Bottom, looking down over the throat of Ayton Lane mpd with the signal cabin at the back (card kit with plastic, brass and white metal detailing). The engineer's train occupies the siding next to the access road under the (Ratio) LNER distant bracket signal that controls outward traffic back to Ayton Row. Behind is the double-doll (short post) bracket home signal and small calling-on warning arm to allow engines in at caution. This side of the engineer's train is the 'cripples' road to store wagons meant for the knacker's yard (scrap) with an old engine boiler taking up the nearside vehicle.
Thoraldby Station and level crossing
Make your own countryside or townscape, a guide to creating stations and buildings, fields, trees, roads and rivers. 'How to' hints, techniques, painting, detailing and pointers on where to look for direction
Creating The Scenic Landscape
Thoraldby coal depot and livestock platform
Second edition charts railways in Cleveland & North Yorkshire and present commercial success of the NYMR in the hands of a devoted group of people - mostly volunteers - who turned around a railway the national network in their wisdom abandoned for lack of commitment or imagination. A rich source of images in black & white and colour with route and regional maps, British Railways timetables and facsimile tickets going back in time. Worth buying.
(see also 'TRAVEL NORTH - 13: RE-OPENED RAILWAYS -', and 'TRAVEL NORTH - 29: Sightseeing Made Easy -')
British Railways Past & Present - Cleveland & North Yorkshire
Royal Engineers' Depot, Thoraldby
Want to be a club member but don't have a lot of time for meetings?
There's an association of like-minded modellers, DOGA (Double O Gauge Association), who meet twice a year at the premises of the Model Railway Club, Keen House, Calshot Street off the Pentonville Road, London N1 Being a member, I usually attend both meetings, although it's not compulsory. We have a periodical produced several times a year to which members are welcome to contribute whatever material they think is of interest to fellow members. Get in touch, use the link below to give the web site a once-over.
You know it makes sense...
Double O Gauge Association (DOGA)
- The Double O Gauge Association
The OO Gauge Association
Derwent Stone siding and environs
Cameos can be found around the layout, at the shed, below at Ayton Row, at Thoraldby and beyond. They're figures in various poses, frozen in time (maybe one day I'll meet someone who can produce moving models of railway workers, passengers and incidental figures, or shrink people down to size - only kidding, what would they live on or how would they wash their clothes?) to complete the rural picture. There's lots to do yet, take road vehicles apart and insert drivers, (drivers, passengers and 'clippies' in two of the buses, one's been done but you'd have to look closely to see them).
Meanwhile look around through these pictures and you'll find them.
Ayton Row Halt and environs
Bob Essery is an acknowledged authority on the Midland Region of British Railways, its predecessors and successors. He is also a capable modelmaker as you will learn from images in the book, spliced onto the pages beside real life images. Track and signalling diagrams abound, close-ups of wagons and other rolling stock showing, for example how tarpaulins were secured. Images of railway owned road vehicles are also included, as are external and internal signal boxes/cabins. Good investment if this were one of the few books you ever bought on the subject..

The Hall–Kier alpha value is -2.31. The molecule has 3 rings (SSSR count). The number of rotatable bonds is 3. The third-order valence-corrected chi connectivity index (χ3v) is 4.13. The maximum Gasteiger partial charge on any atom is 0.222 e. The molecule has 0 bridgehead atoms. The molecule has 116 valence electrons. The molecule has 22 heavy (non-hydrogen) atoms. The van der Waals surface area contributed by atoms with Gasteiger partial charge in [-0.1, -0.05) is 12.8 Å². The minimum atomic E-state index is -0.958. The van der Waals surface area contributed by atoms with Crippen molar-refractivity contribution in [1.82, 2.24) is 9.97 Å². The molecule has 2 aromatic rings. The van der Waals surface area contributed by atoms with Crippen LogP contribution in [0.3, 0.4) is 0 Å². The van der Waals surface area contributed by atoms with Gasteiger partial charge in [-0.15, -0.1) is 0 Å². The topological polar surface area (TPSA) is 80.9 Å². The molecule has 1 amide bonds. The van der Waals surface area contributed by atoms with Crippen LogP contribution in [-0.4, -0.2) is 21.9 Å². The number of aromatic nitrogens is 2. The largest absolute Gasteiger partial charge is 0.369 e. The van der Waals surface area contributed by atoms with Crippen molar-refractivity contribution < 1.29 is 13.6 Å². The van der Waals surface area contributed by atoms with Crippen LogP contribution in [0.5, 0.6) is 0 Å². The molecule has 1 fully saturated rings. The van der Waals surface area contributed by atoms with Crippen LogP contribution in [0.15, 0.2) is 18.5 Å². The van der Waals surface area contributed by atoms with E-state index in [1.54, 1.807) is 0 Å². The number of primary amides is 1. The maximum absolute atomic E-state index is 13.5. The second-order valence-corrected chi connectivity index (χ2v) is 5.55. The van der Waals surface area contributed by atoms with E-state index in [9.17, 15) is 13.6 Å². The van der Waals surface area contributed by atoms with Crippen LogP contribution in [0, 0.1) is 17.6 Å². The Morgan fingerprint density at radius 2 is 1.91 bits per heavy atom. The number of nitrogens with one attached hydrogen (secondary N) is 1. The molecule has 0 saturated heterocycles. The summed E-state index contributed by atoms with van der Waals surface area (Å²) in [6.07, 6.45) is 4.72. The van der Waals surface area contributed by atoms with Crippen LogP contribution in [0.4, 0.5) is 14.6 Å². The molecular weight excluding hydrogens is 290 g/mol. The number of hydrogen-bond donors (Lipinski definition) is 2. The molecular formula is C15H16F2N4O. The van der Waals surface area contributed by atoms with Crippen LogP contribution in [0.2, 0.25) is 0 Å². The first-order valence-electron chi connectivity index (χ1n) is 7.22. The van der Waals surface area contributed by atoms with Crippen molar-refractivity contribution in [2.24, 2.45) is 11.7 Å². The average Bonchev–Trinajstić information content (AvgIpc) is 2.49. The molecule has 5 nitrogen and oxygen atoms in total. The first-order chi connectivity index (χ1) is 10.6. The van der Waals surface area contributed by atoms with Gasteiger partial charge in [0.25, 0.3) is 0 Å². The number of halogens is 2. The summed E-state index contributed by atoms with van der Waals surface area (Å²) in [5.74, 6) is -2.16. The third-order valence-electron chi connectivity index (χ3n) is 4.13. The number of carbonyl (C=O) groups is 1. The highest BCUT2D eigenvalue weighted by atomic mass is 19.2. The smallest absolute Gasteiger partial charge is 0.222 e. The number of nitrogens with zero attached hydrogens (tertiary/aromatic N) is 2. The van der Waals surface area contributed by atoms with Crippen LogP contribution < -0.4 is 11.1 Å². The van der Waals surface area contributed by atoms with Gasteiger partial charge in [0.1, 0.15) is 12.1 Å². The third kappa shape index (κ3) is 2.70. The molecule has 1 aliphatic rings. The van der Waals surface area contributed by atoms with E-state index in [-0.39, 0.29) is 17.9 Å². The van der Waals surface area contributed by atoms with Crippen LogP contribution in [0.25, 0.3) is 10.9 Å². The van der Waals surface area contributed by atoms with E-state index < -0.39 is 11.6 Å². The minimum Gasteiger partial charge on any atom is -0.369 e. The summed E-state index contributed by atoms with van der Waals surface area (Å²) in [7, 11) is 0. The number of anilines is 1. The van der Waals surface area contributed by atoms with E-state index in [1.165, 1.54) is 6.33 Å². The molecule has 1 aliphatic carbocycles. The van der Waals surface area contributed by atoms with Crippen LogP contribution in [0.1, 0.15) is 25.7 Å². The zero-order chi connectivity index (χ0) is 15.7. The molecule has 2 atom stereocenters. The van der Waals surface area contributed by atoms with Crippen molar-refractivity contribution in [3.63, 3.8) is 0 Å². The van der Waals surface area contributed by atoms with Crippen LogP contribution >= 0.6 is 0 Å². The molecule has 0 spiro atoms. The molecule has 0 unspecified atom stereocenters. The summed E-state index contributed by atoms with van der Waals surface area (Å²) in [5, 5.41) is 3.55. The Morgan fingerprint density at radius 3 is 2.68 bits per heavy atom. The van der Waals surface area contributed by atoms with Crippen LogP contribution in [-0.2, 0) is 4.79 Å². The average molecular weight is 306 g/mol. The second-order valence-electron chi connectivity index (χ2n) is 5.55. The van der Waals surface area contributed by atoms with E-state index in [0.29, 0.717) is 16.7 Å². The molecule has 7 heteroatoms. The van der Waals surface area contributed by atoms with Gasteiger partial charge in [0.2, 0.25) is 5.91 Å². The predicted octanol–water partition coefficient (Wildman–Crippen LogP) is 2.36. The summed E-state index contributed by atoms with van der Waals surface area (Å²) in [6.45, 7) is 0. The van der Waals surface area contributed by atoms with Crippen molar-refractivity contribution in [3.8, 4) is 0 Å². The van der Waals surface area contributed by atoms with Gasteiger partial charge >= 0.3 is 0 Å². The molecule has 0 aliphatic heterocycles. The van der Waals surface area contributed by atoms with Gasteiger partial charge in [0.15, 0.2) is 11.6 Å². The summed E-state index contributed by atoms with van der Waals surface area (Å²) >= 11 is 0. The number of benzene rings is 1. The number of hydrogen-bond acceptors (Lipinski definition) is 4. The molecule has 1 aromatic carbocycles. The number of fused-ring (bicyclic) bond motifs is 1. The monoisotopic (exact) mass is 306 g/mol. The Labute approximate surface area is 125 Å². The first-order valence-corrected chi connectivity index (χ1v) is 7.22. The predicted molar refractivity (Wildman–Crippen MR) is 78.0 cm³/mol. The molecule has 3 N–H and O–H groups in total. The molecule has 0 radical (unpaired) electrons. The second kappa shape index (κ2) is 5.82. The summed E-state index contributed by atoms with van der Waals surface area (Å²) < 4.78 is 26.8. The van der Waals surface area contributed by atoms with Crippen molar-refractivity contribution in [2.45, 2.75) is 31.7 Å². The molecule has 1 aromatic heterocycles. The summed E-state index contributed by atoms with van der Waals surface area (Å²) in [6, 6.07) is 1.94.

Bob Essery, Railway Operation for the Modeller
Around Ayton Lane mpd
Scenery techniques & hints - working on Ayton Lane mpd
As you can see much of the landscape is agricultural on the Thoraldby part of the layout. The general non-railway scenery was based on cross-laid card, which gave a certain amount of elasticity before the scenic overlay was applied. Overlaid card is light and cheap, cereal packets mostly, although on the Ayton Lane shed scenic unit the scenery will be overlaid on styrene foam from electrical appliance boxes. (Even after the 'Modroc' plaster sheets have been overlaid on the card 'forme' on the rest of the layout there is a certain amount of elasticity).
The 'Modroc' was laid for a short time in a shallow bowl, taken out and - trying not to get any drips on the track, although this was mostly covered with dry card - draped over the card. Some lumps of plaster were left in the bottom of the bowl and these could be lightly squeezed, pushed into a corner and shaped to look like rocks or rock falls. There is a 'beck', (the northern version of a bigger stream), Ayton Beck, just outside Ayton Row. This was shaped first around the foundation of the railway bridge from the back to the front around a bend. At the back a 'stairway' of flat stones was built to resemble a waterfall over limestone 'steps'. The raw material came from a real water course. When the base had dried a piece of board was screwed across the end and tins of gloss modelling varnish poured over the waterfall to tumble down the beck bed in the way a real beck would. Not too much was used, just enough to show a shallow pool at the front of the layout and a continuous surface of varnish. Small flat stones had been embedded in the plaster along the bottom of the beck and the varnish ran between these. After about 48 hours I took away the piece of board and was left with a solid watercourse which could be rubbed from time to time to keep dust from settling. As for the rest of the scenery, I had built up bridges over short strips of board, faced with bridging strips from the Wills' range.